The vipers’ nest of recriminations and finger-pointing that is Citigroup has now turned on the one man who was until now untouchable, Bob Rubin:
Citigroup insiders and analysts say that Mr. Prince and Mr. Rubin played pivotal roles in the bank’s current woes, by drafting and blessing a strategy that involved taking greater trading risks to expand its business and reap higher profits.
Of course, none of these insiders and analysts are named, and anonymously-sourced stories like this are often exercises in axe-grinding which should be taken with a large pinch of salt. Still, this is not something we’ve heard before, and it might well be true:
For some time after Sanford I. Weill, an architect of the merger that created Citigroup a decade ago, took control of Citigroup, he toned down the bank’s bond trading. But in late 2002, Mr. Prince, who had been Mr. Weill’s longtime legal counsel, was put in charge of Citigroup’s corporate and investment bank.
According to a former Citigroup executive, Mr. Prince started putting pressure on Mr. Maheras and others to increase earnings in the bank’s trading operations, particularly in the creation of collateralized debt obligations…
“Chuck Prince going down to the corporate investment bank in late 2002 was the start of that process,” a former Citigroup executive said of the bank’s big C.D.O. push. “Chuck was totally new to the job. He didn’t know a C.D.O. from a grocery list, so he looked for someone for advice and support. That person was Rubin. And Rubin had always been an advocate of being more aggressive in the capital markets arena. He would say, ‘You have to take more risk if you want to earn more.’ “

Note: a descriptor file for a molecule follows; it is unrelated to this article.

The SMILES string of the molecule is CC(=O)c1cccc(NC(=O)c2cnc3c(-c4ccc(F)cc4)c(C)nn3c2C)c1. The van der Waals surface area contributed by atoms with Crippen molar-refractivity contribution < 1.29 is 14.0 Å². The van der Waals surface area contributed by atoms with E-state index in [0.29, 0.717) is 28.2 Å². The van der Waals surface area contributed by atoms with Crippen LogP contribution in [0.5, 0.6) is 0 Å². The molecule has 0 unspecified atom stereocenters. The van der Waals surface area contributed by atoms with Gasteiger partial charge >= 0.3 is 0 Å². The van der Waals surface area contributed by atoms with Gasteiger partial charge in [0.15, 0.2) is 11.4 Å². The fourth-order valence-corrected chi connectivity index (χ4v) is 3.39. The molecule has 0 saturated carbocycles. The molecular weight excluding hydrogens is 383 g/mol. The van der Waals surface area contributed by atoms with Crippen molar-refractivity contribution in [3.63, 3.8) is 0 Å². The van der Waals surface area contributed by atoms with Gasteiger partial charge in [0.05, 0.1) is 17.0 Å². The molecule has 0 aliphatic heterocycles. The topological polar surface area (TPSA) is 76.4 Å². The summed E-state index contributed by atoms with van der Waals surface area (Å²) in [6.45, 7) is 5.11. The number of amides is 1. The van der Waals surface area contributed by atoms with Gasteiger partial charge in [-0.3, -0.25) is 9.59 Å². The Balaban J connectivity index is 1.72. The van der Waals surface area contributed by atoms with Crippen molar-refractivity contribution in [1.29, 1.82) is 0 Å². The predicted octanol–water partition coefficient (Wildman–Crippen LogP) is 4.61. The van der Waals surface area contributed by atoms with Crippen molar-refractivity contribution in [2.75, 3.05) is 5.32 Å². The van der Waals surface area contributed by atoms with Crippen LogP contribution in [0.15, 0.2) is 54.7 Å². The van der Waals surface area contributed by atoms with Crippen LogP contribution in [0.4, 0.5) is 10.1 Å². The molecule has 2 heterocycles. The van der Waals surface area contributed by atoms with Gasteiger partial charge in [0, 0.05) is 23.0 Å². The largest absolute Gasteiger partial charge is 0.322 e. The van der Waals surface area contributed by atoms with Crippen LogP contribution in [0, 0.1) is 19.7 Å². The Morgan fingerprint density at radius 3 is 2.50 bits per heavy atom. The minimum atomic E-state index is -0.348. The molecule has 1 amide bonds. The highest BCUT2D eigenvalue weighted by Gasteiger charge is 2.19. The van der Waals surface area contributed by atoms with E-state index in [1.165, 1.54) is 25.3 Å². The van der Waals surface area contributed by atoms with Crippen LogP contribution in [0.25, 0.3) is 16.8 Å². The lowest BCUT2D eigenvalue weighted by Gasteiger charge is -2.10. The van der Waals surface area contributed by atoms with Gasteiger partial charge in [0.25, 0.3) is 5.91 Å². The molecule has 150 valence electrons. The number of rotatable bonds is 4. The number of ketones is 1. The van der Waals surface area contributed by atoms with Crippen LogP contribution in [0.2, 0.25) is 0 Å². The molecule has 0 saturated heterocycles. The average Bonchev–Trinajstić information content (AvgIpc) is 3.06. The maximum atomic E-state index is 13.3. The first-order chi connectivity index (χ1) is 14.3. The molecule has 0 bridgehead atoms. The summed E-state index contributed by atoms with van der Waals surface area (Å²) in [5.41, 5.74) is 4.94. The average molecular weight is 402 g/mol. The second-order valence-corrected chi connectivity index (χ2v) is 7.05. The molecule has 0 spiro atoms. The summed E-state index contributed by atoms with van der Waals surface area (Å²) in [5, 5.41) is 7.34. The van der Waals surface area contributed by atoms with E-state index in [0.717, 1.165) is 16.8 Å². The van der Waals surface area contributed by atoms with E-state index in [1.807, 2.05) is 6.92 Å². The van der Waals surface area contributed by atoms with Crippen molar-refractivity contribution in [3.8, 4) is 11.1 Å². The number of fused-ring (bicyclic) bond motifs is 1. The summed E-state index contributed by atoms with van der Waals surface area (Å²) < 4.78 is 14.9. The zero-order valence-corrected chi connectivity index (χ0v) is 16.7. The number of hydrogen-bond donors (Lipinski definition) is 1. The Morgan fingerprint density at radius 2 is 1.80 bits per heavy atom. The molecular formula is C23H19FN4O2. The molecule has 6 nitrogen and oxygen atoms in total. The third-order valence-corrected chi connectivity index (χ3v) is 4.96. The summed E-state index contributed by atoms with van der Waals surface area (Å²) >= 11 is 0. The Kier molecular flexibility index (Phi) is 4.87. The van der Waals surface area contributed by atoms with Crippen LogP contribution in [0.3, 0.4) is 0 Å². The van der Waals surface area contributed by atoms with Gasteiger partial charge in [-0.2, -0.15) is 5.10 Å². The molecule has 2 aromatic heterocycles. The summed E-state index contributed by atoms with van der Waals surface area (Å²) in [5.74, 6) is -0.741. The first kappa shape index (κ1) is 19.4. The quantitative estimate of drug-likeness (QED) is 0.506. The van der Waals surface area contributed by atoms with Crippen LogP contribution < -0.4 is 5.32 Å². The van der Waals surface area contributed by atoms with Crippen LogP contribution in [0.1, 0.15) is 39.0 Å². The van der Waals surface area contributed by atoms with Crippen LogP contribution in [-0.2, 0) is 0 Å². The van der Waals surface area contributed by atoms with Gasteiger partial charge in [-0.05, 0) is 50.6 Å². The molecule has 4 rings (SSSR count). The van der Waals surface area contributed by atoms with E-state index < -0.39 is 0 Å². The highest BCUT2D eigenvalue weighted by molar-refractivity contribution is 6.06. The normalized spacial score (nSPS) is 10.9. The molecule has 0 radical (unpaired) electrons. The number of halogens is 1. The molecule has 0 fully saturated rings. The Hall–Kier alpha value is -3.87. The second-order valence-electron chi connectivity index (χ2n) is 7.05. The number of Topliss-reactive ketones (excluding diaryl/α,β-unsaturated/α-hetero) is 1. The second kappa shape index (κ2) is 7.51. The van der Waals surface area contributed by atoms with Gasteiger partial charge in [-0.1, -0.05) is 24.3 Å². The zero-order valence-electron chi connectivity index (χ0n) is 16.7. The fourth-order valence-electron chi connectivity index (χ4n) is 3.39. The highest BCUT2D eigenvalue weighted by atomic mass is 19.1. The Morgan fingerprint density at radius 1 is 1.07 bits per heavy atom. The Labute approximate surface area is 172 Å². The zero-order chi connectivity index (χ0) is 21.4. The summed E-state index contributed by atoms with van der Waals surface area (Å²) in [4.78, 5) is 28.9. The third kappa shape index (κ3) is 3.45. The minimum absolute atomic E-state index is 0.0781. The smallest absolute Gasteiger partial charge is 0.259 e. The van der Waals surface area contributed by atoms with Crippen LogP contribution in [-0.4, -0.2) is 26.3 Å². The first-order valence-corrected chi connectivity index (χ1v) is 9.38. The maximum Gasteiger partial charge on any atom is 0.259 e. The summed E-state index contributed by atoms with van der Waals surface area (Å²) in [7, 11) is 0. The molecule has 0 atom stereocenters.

The first part of this sounds as though it comes from Sandy Weill, turning on his former protégé. But I don’t think it’s Weill firing poison darts at Rubin. And those poison darts are hitting home. Up until now, I had a vague concept that Rubin’s biggest mistake at Citi was to have spent too much time as a rainmaker, schmoozing clients, and not enough time sorting out internal problems.
According to this story, however, Rubin was front and center in encouraging Citi’s investment bank to take on more risk — a strategy which had been hugely profitable at his former bank, Goldman Sachs. Did Rubin really think that he could turn Salomon Smith Barney into Goldman Sachs just by encouraging more risk-taking? I doubt it. But if Rubin wasn’t spending much time on the trading floor, it’s possible he was unaware of just how screwy Citi’s risk management was:
It was common in the bank to see Mr. Bushnell waiting patiently — sometimes as long as 45 minutes — outside Mr. Barker’s office so he could drive him home to Short Hills, N.J., where both of their families lived. The two men took occasional fly-fishing trips together; one expedition left them stuck on a lake after their boat ran out of gas…
As the bank’s C.D.O. machine accelerated, its risk controls fell further behind, according to former Citigroup traders, and risk managers lacked clear lines of reporting. At one point, for instance, risk managers in the fixed-income division reported to both Mr. Maheras and Mr. Bushnell.
Bushnell, here, is the chief risk officer within the fixed-income group: the person who’s meant to be keeping a close eye on the people running it: Maheras and Barker. Instead, he’s palling around with them, and his employees are even reporting to Maheras.
How much of this can reasonably be blamed on Rubin is still unclear. But the fact that Rubin is now coming under public attack from Citi types is certainly indicative of how little discipline remains within the bank, and of the size of the task facing Paulson and Geithner this weekend.